Notice the difference between the filters: while the first filter removes products from shopping baskets before modeling, the second removes customers from the model (those that have not purchased Coca Cola).

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DMX in 2008: Model Filtering (Part 1 of 2)

This is the first post in a small series describing my favorite data mining feature in SQL Server 2008, model filtering. Filtering allows you to take full advantage of the mining structure / mining model dichotomy, separating the data staging (in the structure) from the modeling (in the mining model).

SQL Server 2008 allows specifying, for each mining model, a filter to be applied on the training data. The filter acts as a partitioning mechanism inside the mining structure and it is applied on top of any training/testing partitioning already existing at the structure level.  Furthermore, filters can be applied to data in nested tables, but more about this in the next post. Filters allow you to build different models for various partitions of the data with minimal effort, either to obtain better overall accuracy (think of it as manually specifying the first split in a decision tree), or to compare the patterns between different partitions.

So, let’s start with a simple scenario, using the same old Adventure Works data - building a mining model that predicts how likely a customer is to purchase a bike based on various demographic information. Let’s also assume that you know, based on your experience with the data that the Geography factor has in important role and you don’t want your North American patterns to hide (because of volume) the peculiarities of the Pacific market.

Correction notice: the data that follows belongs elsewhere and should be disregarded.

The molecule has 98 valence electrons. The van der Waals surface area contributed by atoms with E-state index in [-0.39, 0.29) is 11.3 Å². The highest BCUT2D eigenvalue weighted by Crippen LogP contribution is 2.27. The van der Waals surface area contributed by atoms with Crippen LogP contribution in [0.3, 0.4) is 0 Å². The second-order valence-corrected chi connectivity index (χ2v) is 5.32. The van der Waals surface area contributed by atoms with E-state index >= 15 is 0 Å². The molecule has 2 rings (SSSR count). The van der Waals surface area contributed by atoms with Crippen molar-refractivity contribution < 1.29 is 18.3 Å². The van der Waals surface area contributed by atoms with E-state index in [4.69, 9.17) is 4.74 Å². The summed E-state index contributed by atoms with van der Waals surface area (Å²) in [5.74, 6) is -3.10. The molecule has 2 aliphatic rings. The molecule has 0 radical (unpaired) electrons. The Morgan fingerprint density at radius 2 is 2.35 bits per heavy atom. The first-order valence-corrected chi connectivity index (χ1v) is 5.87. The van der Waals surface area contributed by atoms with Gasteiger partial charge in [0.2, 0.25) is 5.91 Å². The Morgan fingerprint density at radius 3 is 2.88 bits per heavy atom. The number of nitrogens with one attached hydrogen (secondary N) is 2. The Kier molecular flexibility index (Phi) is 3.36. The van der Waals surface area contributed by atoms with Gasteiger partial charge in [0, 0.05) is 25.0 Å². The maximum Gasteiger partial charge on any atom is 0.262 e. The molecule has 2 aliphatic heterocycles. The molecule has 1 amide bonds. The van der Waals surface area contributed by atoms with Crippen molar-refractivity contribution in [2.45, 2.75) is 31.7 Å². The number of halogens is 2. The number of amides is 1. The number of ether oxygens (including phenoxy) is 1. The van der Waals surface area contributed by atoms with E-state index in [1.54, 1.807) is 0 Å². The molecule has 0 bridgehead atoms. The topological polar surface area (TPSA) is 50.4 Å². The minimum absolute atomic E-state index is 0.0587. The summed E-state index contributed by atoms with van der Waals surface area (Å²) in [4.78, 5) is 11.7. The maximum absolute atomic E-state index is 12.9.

Suppose you start with a mining structure defined like below:

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(More) DMX features in 2008: Better use of structure columns in models

In a previous post I presented some of the new DMX features in the November CTP of SQL Server 2008. So, here are some new cool DMX tricks.

Assume you want to use Microsoft Association Rules and Microsoft Decision Trees on the same data. Also, assume that the data contains one numeric column (say, Age). You may have noticed that Decision Trees supports continuous columns, while Association Rules does not. Not a big deal, we have discretization, and Age can be added twice to the same mining structure as, say Age (Continuous) and Age Disc (Discretized). However, the two different names raise a problem in the case of NATURAL PREDICTION JOIN (where input columns are bound by name to the model columns).

In SQL Server 2005, the mining model columns typically had the same name as the mining structure’s ones. There was no way in DMX to change the model column names (well, there is a way in BI DevStudio).

Another problem: one would not include the email, name or phone number of a customer in a mining model, because, at best, this would increase training time and, in the worst case, would unnecessarily complicate the model with fake patterns. But this makes it hard to link the training cases leading to one pattern (available with the drillthrough feature) to information that would perhaps make that pattern actionable (like contact information, if the pattern suggest strong probability to buy a product).

In 2008, these problems are much easier to solve, with mode column aliasing and structure columns drillthrough, and here is how these work.

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Facelift for SQLServerDataMining.com